As can be seen, the proposed algorithm shows a relatively high computational burden with , where is typically an integer inside [1 20]. This is motivated by two reasons. The first is that the modified data covariance matrix (12) needs to be computed times. The second is the need for three matrix multiplications of order that define the undesirable by-products(5), (9) to be subtracted from the sample covariance matrix (12). A brief comparison between the computational cost of the proposed algorithm and the others listed in Table II can be done considering the dominant terms in the required multiplications. For this purpose we suppose typical values of the increment and of the search step degrees. For MUSIC, CG and AVF, which require peak searches, the comparisons yield

(19)
(20)
(21)

For root-MUSIC and the original ESPRIT, which do not involve peak searches, we have

(22)
(23)

As can be noticed in (19),(20),(21),(22) and (23), the order of multiplications of the proposed algorithm applied to P=4 supposed signals impinging a ULA formed with M=40 sensors is approximately the order of multiplications of the MUSIC, the order of multiplications of the CG and the order of multiplications of the AVF algorithms, respectively. Therefore, in this particular scenario, the number of multiplications of Two-Step KAI ESPRIT can be considered to be approximately equal or less the number of multiplications of the algorithms that require peak search which are considered in this work. It can also be seen that the number of multiplications of the proposed algorithm is roughly the number of the multiplications of the original ESPRIT and the number of multiplications of root-MUSIC, which do not require extensive peak searches. To sum up, the comparison with the algorithms that require peak search allow us to consider that the relatively high computational burden, which is associated with extra matrix multiplications and the increment applied to cancel the undesirable by-products, is not a too high cost to be paid for the improved performance achieved. Similar results can be obtained for the order of additions, except for the comparison with the AVF algorithm, which yields

(24)

what means that in the same scenario described before the order of multiplications of our proposed algorithm is approximately the order of multiplications of the AVF algorithm.

Algorithm Multiplications
MUSIC [61]
root-MUSIC[62]
AVF [78]
CG [79]
ESPRIT[63]
Two-Step
KAI-ESPRIT
(Proposed)
TABLE II: Computational complexity applying the SVD
Algorithm Additions
MUSIC [61]
root-MUSIC[62]
AVF [78]
CG [79]
ESPRIT[63]
Two-Step
KAI-ESPRIT
(Proposed)
TABLE III: Computational complexity applying the SVD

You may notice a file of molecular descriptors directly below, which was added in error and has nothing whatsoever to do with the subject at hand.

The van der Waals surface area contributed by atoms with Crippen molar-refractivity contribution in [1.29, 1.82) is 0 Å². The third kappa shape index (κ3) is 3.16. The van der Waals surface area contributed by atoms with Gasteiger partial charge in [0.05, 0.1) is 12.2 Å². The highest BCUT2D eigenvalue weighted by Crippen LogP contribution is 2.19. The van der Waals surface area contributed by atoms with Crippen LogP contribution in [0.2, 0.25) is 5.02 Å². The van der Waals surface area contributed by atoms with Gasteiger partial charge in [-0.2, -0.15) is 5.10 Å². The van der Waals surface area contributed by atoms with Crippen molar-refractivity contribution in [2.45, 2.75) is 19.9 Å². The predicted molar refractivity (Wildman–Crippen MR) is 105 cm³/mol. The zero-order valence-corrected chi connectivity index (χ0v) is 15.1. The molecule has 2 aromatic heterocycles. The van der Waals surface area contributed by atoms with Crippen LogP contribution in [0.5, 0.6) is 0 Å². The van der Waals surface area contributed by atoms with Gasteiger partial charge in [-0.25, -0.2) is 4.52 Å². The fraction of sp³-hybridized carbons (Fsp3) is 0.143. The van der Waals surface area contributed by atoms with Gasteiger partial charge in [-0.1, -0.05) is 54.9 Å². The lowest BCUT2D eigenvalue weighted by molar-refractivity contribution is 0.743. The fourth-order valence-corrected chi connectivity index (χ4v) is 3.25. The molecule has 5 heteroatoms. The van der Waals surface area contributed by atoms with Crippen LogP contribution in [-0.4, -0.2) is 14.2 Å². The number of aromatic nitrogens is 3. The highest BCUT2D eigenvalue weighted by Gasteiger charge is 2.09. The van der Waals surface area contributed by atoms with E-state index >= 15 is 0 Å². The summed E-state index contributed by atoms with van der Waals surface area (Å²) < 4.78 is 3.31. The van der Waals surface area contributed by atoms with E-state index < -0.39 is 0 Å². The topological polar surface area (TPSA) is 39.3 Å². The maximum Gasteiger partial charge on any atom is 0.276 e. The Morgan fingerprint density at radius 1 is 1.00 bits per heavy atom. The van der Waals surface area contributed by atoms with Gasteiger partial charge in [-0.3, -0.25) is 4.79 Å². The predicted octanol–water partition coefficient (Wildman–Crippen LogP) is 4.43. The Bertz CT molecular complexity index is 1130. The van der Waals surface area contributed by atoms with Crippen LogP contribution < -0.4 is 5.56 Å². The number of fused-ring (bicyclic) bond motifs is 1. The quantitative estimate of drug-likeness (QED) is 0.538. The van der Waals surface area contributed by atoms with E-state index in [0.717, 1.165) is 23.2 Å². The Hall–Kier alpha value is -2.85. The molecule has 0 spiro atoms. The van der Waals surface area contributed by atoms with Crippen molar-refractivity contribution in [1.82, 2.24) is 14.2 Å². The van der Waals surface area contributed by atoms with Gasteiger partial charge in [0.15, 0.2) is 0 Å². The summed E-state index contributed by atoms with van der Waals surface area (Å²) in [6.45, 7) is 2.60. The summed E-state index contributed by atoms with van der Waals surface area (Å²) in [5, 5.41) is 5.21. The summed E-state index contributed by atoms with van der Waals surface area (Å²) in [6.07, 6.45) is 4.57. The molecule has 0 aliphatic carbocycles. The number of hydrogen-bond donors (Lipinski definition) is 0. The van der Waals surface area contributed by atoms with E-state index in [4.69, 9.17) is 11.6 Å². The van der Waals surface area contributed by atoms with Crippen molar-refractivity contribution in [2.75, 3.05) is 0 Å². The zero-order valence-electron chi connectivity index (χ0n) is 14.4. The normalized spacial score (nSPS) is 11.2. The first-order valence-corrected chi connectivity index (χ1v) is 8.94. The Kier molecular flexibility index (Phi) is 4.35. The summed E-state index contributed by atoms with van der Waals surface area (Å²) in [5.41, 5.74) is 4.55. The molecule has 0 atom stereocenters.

V Simulations

In this section, we examine the performance of the proposed Two-Step KAI-ESPRIT algorithm in terms of probability of resolution and RMSE and compare them to the conventional ESPRIT

[63], the Iterative ESPRIT (IESPRIT), which is also developed here by combining the approach in [73] that exploits knowledge of the structure of the covariance matrix and its perturbation terms and the standard ESPRIT, and the Knowledge-Aided ESPRIT (KA-ESPRIT) [70] using general linear combination [75]. We employ a ULA with M=40 sensors, inter-element spacing and assume there are four uncorrelated complex Gaussian signals with equal power impinging on the array. The closely-spaced sources are separated by , at , and the number of available snapshots is N=10. Furthermore, we presume a priori knowledge of the two last true DOAs at only in the proposed Two-Step KAI-ESPRIT and in the KA-ESPRIT. In Fig. 1, we show the probability of resolution versus SNR. We take into account the criterion [76], in which two sources with DOA and are said to be resolved if their respective estimates and are such that both and are less than . The proposed Two-Step KAI-ESPRIT algorithm outperforms KA-ESPRIT [63, 70], IESPRIT and the standard ESPRIT.

In Fig. 2, it is shown the RMSE of the two supposedly unknown DOAs versus SNR. For the computations we adopted the expression

(25)

where L=number of trials. Alternatively, Fig. 2 can be expressed in terms of dB as shown in Fig. 3, where the term CRB refers to the square root of the deterministic Cramér-Rao bound [77]. The results show the superior performance of the proposed Two-Step KAI-ESPRIT algorithm in terms of RMSE and also of probability of resolution. In particular, the proposed technique can obtain a higher probability of resolution and a lower RMSE than existing techniques for lower values of SNR. According to Figs. 1 and 2, Two-Step KAI-ESPRIT can obtain for the same performance in RMSE or probability of resolution gains in SNR that range from to dB.

Fig. 1: Probability of resolution versus SNR with , , , runs
Fig. 2: RMSE versus SNR with , , , runs
Fig. 3: RMSE and the square root of CRB versus SNR with , , , runs

Vi Conclusions

We have proposed in this work the Two-Step KAI-ESPRIT algorithm which exploits prior knowledge of source signals and the structure of the covariance matrix and its perturbations. The proposed Two-Step KAI-ESPRIT algorithm can obtain significant gains in RMSE or probability of resolution performance over previously reported techniques, and has excellent potential for applications with short data records in large-scale antenna systems for wireless communications, radar and other large sensor arrays. The relatively high computational burden required, which is associated with extra matrix multiplications and the increment applied to reduce the undesirable by-products can be justified for the superior performance achieved. Future work will consider approaches to reducing computational cost.